user-icon Eberhard Mayer
13. December 2016
timer-icon 3 min

How to intercept a Delegate Execution in Camunda BPM

This article shows you how to get variables or other information before invoking the delegate logic in Camunda BPM. This is interesting for invoking logic before a delegate is started, for example login procedures, logging and event generation.

In one of our Camunda BPM projects we had to implement a shared process model for multiple tenants. This is typically no problem. But in this case the invoked services required a dedicated security context for each tenant. This basically came down to the point that the process had to run with three different technical users for authentication. We didn’t want to integrate the login logic into every Java Delegate. Therefore we looked for a spot to hook the logic into. We found a way to intercept the logic before the execution of the delegates.

Technical process variable access

Camunda BPM gives the possibility to hook into the spring context with the class SpringProcessApplication. You can use this within a servlet container, a Java EE Container or you can embed it into your application (see, too.

It is possible to access a delegate execution before the delegate itself will be executed. The engine provides a @ProcessApplication  annotation for the process application startup. This class is the central point for Camunda BPM to load needed resources of the implemented process. It is possible to implement your code during deployment or undeployment.

The following picture shows the invocation of the interceptors during executing the Java Delegates. If you implement the function execute  in the process application, the code will be intercepted before the Java Delegate will be executed. Alternatively, it is possible to integrate a Groovy Script or the Connector API (or other implementation possibilities) instead of a Java Delegate. You don’t need to handle the login mechanism in the specific implementation.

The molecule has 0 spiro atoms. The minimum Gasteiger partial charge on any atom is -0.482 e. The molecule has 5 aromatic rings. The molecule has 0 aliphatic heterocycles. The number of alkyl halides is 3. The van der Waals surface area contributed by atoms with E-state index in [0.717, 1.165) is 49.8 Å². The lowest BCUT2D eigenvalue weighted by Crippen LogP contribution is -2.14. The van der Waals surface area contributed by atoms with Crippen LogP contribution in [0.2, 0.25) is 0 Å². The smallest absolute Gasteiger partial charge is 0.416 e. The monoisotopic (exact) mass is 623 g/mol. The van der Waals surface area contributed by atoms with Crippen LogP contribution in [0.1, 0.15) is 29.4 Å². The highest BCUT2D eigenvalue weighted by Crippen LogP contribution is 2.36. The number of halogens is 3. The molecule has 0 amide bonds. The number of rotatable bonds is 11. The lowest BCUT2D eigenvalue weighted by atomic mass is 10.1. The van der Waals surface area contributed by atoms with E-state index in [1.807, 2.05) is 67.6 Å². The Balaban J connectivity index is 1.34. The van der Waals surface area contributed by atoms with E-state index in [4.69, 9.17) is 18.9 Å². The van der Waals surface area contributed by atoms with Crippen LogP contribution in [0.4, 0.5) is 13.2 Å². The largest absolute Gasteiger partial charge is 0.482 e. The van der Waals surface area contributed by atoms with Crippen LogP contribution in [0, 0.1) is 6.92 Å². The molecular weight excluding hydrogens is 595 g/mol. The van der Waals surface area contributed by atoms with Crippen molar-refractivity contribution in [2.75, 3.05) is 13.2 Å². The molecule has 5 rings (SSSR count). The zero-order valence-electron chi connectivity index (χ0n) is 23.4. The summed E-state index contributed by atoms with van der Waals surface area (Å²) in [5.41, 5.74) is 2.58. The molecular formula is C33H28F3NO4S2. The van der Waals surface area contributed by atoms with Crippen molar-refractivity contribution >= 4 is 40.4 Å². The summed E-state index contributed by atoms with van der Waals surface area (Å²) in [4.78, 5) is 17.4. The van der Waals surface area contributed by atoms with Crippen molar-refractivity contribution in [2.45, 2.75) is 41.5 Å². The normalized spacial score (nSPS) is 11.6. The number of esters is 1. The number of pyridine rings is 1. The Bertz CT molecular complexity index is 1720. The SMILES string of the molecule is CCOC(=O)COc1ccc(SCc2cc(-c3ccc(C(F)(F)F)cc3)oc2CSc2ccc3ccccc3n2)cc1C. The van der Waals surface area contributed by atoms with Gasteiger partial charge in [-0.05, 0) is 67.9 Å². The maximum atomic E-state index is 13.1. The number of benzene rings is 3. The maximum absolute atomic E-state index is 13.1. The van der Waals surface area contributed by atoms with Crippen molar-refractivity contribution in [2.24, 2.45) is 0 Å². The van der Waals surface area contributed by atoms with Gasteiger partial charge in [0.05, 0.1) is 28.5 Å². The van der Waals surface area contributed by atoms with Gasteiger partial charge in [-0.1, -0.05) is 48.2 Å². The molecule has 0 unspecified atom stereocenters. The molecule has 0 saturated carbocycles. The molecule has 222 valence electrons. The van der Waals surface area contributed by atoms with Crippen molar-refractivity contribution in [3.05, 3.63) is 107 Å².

In this example, it will be a login for a technical user within the security environment before the delegate logic will be executed. You can control this function by extending the class SpringProcessApplication  (or EjbProcessApplications ). For getting the process variables, you have to override the function public <T> T execute(Callable<T> callable, InvocationContext invocationContext)  and you can get the current execution with BaseDelegateExecution execution = invocationContext.getExecution(); . There it is possible to manipulate every process variable and you can read some information about this execution. If you want to do further things, you have to inject the RuntimeService  and get the whole process instance via the execution identifier. Then you can manipulate the instance via the Camunda BPM Java API.

I have used this mechanic to get a process variable with a tenant identifier. Then it was possible to identify the technical user for the login logic. In Camunda BPM it is possible to set process variables as needed. In newer Camunda BPM versions (7.5 ) you don’t need to use a variable to get the tenant id. You can get this id over the RuntimeService  with the execution id.

On the technical layer the execution runs on a thread. This thread contains the delegation code with all the interceptors. If you call a login function in this thread, all code will be executed with the logged-in user. In this special case, I run the login mechanic of the IBM Websphere Application Server (WAS). Then the WAS adds the needed SOAP security header with a LTPA token to all web service calls. The services are now reachable with the needed security and I don’t have to care about how to add security to my web service calls.

The possibility to get the variables or other process information on a central position in a process application allows integrating central mechanics, which don’t have to be instantiated on every delegate implementation. This can simplify your application.

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